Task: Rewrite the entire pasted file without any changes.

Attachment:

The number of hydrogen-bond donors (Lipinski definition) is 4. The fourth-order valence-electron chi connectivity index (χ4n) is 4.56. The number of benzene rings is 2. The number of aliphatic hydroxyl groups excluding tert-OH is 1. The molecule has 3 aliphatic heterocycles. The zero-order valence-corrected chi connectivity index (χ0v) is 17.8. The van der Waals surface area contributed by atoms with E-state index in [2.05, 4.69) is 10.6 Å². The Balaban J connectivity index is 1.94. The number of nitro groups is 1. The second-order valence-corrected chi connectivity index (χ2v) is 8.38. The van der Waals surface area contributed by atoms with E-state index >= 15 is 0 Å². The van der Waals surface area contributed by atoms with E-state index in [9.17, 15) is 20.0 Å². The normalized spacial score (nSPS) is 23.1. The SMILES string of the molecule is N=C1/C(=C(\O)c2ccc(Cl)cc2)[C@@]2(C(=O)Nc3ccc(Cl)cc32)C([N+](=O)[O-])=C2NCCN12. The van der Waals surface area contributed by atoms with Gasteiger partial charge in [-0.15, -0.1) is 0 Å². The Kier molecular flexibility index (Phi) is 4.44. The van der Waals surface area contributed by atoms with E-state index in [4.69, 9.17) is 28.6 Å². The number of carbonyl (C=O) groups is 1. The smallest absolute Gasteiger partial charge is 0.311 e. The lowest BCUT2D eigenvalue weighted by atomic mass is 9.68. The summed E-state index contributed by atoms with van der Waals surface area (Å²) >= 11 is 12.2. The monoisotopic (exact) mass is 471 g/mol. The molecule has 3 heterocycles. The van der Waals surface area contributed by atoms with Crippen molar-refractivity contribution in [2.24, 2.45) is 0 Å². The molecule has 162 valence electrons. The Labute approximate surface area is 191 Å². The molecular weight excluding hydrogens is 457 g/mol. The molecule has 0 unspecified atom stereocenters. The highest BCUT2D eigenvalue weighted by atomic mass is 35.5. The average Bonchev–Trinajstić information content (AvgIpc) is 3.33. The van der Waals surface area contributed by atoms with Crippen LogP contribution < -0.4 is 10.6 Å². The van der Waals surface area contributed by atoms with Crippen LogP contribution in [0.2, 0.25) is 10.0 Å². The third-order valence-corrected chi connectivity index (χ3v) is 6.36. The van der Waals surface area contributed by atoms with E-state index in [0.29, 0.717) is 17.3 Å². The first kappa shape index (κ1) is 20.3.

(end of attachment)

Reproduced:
The number of hydrogen-bond donors (Lipinski definition) is 4. The fourth-order valence-electron chi connectivity index (χ4n) is 4.56. The number of benzene rings is 2. The number of aliphatic hydroxyl groups excluding tert-OH is 1. The molecule has 3 aliphatic heterocycles. The zero-order valence-corrected chi connectivity index (χ0v) is 17.8. The van der Waals surface area contributed by atoms with E-state index in [2.05, 4.69) is 10.6 Å². The Balaban J connectivity index is 1.94. The number of nitro groups is 1. The second-order valence-corrected chi connectivity index (χ2v) is 8.38. The van der Waals surface area contributed by atoms with E-state index >= 15 is 0 Å². The van der Waals surface area contributed by atoms with E-state index in [9.17, 15) is 20.0 Å². The normalized spacial score (nSPS) is 23.1. The SMILES string of the molecule is N=C1/C(=C(\O)c2ccc(Cl)cc2)[C@@]2(C(=O)Nc3ccc(Cl)cc32)C([N+](=O)[O-])=C2NCCN12. The van der Waals surface area contributed by atoms with Gasteiger partial charge in [-0.15, -0.1) is 0 Å². The Kier molecular flexibility index (Phi) is 4.44. The van der Waals surface area contributed by atoms with E-state index in [4.69, 9.17) is 28.6 Å². The number of carbonyl (C=O) groups is 1. The smallest absolute Gasteiger partial charge is 0.311 e. The lowest BCUT2D eigenvalue weighted by atomic mass is 9.68. The summed E-state index contributed by atoms with van der Waals surface area (Å²) >= 11 is 12.2. The monoisotopic (exact) mass is 471 g/mol. The molecule has 3 heterocycles. The van der Waals surface area contributed by atoms with Crippen molar-refractivity contribution in [2.24, 2.45) is 0 Å². The molecule has 162 valence electrons. The Labute approximate surface area is 191 Å². The molecular weight excluding hydrogens is 457 g/mol. The molecule has 0 unspecified atom stereocenters. The highest BCUT2D eigenvalue weighted by atomic mass is 35.5. The average Bonchev–Trinajstić information content (AvgIpc) is 3.33. The van der Waals surface area contributed by atoms with Crippen LogP contribution < -0.4 is 10.6 Å². The van der Waals surface area contributed by atoms with Crippen LogP contribution in [0.2, 0.25) is 10.0 Å². The third-order valence-corrected chi connectivity index (χ3v) is 6.36. The van der Waals surface area contributed by atoms with E-state index in [0.29, 0.717) is 17.3 Å². The first kappa shape index (κ1) is 20.3.